Pete Doherty and Carl Barat perform at Glastonbury 2015

music
Arts and Entertainment
Lionel Richie performs live on the Pyramid stage during the third day of Glastonbury Festival

music
Arts and Entertainment
Buying a stairway to Hubbard: the Scientology centre in Los Angeles
film review Chilling inside views on a secretive church
Arts and Entertainment
Jason Williamson, left, and Andrew Fearn of Sleaford Mods
musicYou are nobody in public life until you have been soundly insulted by Sleaford Mods
Arts and Entertainment
Natalie Dew (Jess) in Bend It Like Beckham The Musical
theatreReview: Bend It Like Beckham hits back of the net on opening night
Arts and Entertainment
The young sea-faring Charles Darwin – seen here in an 1809 portrait – is to be portrayed as an Indiana Jones-style adventurer
film
Latest stories from i100
Have you tried new the Independent Digital Edition apps?

ES Rentals

    Independent Dating
    and  

    By clicking 'Search' you
    are agreeing to our
    Terms of Use.

    Greece says 'No': A night of huge celebrations in Athens as voters decisively back Tsipras and his anti-austerity stance in historic referendum

    Greece referendum

    Greeks say 'No' to austerity and plunge Europe into crisis
    Ten years after the 7/7 terror attacks, is Britain an altered state?

    7/7 bombings anniversary

    Ten years after the terror attacks, is Britain an altered state?
    Beautiful evening dresses are some of the loveliest Donatella has created

    Versace haute couture review

    Beautiful evening dresses are some of the loveliest Donatella has ever created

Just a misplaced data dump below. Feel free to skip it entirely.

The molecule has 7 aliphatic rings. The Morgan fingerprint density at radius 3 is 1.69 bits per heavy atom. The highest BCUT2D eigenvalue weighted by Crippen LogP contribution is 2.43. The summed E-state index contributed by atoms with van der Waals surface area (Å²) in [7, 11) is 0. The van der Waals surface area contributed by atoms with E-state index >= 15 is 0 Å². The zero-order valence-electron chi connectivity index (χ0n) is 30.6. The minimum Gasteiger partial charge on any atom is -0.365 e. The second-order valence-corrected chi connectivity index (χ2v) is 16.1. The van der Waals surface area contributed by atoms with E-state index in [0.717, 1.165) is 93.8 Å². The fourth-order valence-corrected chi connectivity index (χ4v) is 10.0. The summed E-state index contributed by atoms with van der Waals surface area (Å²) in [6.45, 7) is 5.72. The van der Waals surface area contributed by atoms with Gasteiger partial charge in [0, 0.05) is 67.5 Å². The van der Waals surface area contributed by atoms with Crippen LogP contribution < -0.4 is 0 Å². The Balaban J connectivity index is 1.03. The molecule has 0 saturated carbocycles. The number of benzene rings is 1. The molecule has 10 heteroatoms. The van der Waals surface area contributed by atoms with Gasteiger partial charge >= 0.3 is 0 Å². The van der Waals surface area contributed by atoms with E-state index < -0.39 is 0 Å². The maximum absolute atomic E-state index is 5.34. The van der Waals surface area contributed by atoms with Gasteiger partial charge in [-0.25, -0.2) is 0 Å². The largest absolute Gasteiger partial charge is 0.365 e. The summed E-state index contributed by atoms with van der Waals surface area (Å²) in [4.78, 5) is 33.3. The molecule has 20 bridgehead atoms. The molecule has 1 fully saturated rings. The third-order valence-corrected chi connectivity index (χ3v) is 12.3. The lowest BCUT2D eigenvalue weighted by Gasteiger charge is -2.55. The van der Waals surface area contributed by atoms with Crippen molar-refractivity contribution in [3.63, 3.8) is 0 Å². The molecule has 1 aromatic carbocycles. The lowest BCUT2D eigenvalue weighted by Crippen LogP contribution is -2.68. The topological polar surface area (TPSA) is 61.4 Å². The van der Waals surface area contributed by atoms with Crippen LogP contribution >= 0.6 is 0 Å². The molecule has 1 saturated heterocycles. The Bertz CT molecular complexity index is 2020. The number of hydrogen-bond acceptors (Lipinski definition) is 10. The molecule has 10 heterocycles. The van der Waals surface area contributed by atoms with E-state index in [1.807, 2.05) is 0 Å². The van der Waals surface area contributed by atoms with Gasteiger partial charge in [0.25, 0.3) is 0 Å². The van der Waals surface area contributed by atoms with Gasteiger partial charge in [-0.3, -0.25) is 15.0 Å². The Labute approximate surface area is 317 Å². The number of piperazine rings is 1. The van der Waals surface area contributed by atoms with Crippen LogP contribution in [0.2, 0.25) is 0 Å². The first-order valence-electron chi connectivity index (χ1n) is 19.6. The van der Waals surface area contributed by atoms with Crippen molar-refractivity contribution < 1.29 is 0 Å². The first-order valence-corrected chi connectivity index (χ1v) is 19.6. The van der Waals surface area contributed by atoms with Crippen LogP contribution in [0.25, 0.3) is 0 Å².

No hope and no jobs, so Gaza's young risk their lives, climb the fence and run for it

    No hope and no jobs in Gaza

    So the young risk their lives and run for it
    Fashion apps: Retailers roll together shopping and social networking for mobile customers

    Fashion apps

    Retailers roll together shopping and social networking for mobile customers
    The Greek referendum exposes a gaping hole at the heart of the European Union – its distinct lack of any genuine popular legitimacy

    Gaping hole at the heart of the European Union

    Treatment of Greece has shown up a lack of genuine legitimacy
    Number of young homeless in Britain 'more than three times the official figures'

    'Everything changed when I went to the hostel'

    Number of young homeless people in Britain is 'more than three times the official figures'
    Compton Cricket Club

    Compton Cricket Club

    Portraits of LA cricketers from notorious suburb to be displayed in London
    London now the global money-laundering centre for the drug trade, says crime expert

    Wlecome to London, drug money-laundering centre for the world

    'Mexico is its heart and London is its head'
    The Buddhist temple minutes from Centre Court that helps a winner keep on winning

    The Buddhist temple minutes from Centre Court

    It helps a winner keep on winning
    Is this the future of flying: battery-powered planes made of plastic, and without flight decks?

    Is this the future of flying?

    Battery-powered planes made of plastic, and without flight decks
    Isis are barbarians – but the Caliphate is a dream at the heart of all Muslim traditions

    Isis are barbarians

    but the Caliphate is an ancient Muslim ideal
    The Brink's-Mat curse strikes again: three tons of stolen gold that brought only grief

    Curse of Brink's Mat strikes again

    Death of John 'Goldfinger' Palmer the latest killing related to 1983 heist
    Greece debt crisis: 'The ministers talk to us about miracles' – why Greeks are cynical ahead of the bailout referendum

    'The ministers talk to us about miracles'

    Why Greeks are cynical ahead of the bailout referendum
    Call of the wild: How science is learning to decode the way animals communicate

    Call of the wild

    How science is learning to decode the way animals communicate